I am gutted, I was only talking to a work colleague a few months ago about such a scheme, you pinched my idea :-). It strikes me to be such a simple and effective way of overcoming distance issues. If you knew that all the petrol stations across the land had this kind of battery “swap and charge” facility it would really open up this particular car market sector in such a big way. Of course one of the main questions you pose is would car manufacturers come up with a common battery format that would enable this to happen. I would suggest that such collaboration needs to come quickly if we haven’t already lost that opportunity. Legislation or directives may force the issue going forward but for now the batteries and cars seem to be designed around the need to increase range as it is this factor which perhaps put most people off buying an electric car. Forgive me as I don’t fully understand the battery technology and how the batteries are rated in terms of power but I don’t see any difference in paying for it than as you do fuel. If the batteries are rated like the normal rechargeable batteries I am familiar with, say with 800mAh or 2500mAh then would the 2500mAh battery give you a greater range, akin to filling up the car to the top? You then need a pricing structure that emulates the current fuel pricing. For example my car takes £80 to fill up and I can do circa 650 miles. If the 2500mAh battery could get me around 160 miles then I would be happy to pay £20 to pick my battery off the shelf at the garage. Does this seem fair? Does it cost less than £20 to charge the battery? Does it cost more. If the batteries are charged by solar PV then should it be £5?


The ownership of the battery could lie squarely with the petrol companies. Think of it, as the level of petrol/diesel consumption goes down (eventually to nothing) their business model needs to change as there will be no one pulling up to their forecourt’s, unless they just lease out the facility to one of your battery contract service providers. So would the petrol companies miss a trick by not investing in the infrastructure to charge the batteries from solar PV and provide this service. Their costing’s would incorporate the maintenance and wear of the batteries anyway, with the economies of scale keeping the costs down to a minimum, hopefully. Anyway, very exciting times. Just so you know I do 650 miles per week so there is no option of me using an “all electric” car just yet.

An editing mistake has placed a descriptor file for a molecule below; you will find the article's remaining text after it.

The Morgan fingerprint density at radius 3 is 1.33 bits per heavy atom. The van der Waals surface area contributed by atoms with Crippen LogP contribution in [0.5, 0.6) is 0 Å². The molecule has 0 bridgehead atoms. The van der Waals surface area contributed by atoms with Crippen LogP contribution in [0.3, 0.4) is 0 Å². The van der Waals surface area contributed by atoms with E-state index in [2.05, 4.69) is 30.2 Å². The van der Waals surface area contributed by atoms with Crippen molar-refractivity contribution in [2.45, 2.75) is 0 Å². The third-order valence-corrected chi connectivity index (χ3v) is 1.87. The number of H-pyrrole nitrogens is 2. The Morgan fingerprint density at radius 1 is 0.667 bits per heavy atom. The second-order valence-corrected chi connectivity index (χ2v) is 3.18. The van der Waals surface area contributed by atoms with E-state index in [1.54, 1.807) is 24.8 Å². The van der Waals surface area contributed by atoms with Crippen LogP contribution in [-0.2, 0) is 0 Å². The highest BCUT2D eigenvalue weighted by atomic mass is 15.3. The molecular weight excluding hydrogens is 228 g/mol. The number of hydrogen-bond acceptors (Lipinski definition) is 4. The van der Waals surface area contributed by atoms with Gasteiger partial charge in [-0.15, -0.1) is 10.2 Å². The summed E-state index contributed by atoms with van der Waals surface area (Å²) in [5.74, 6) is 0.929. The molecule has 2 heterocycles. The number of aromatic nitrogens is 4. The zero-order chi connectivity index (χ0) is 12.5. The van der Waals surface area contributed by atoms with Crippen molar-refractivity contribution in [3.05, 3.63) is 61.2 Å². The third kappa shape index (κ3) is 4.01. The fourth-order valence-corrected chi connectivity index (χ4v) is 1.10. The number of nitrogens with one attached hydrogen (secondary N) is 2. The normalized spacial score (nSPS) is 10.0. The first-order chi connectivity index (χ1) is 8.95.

Jon


URN2095








Edited montyjon (May 7, 2014 21:51:00)

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#3 May 8, 2014 10:54:00

rogerhoward
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Electric vehicles, storage and PV


Nice one, Jon. Does your company already have a recharging point then?


http://zap-map.com shows no shortage of recharging points all over the place, but I don't know how many employers have one for their staff (mine certainly doesn't), and I have the impression it's rather a ‘missing piece’ of the jizsaw.










Economy 10 tariff provides 6.9p/kWh off-peak import between 12am-5am, 1pm-4pm and 8pm-10pm; http://www.pvoutput.org/aggregate.jsp?id=21047&sid=18934&v=2&t=m on approx. 63% off-peak usage, 22% solar usage, and 15% peak-rate usage.
1,900kWh annually is exported, mostly in summer, on approx. 3,200kWh generation. Approx. 4,500kWh/year is imported, mostly for (a) winter and springtime off-peak Storage Heaters, and (b) off-peak hot water Immersion heating (which is “dumb”, i.e. not linked to the solar PV).
PV array is split East-West. Income is from Phase II 21p/kWh Feed-in-Tariff plus smart metered 3.2p/kWh Export Tariff.

Edited rogerhoward (May 8, 2014 10:54:00)

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#4 May 8, 2014 13:16:00

rogerhoward
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Electric vehicles, storage and PV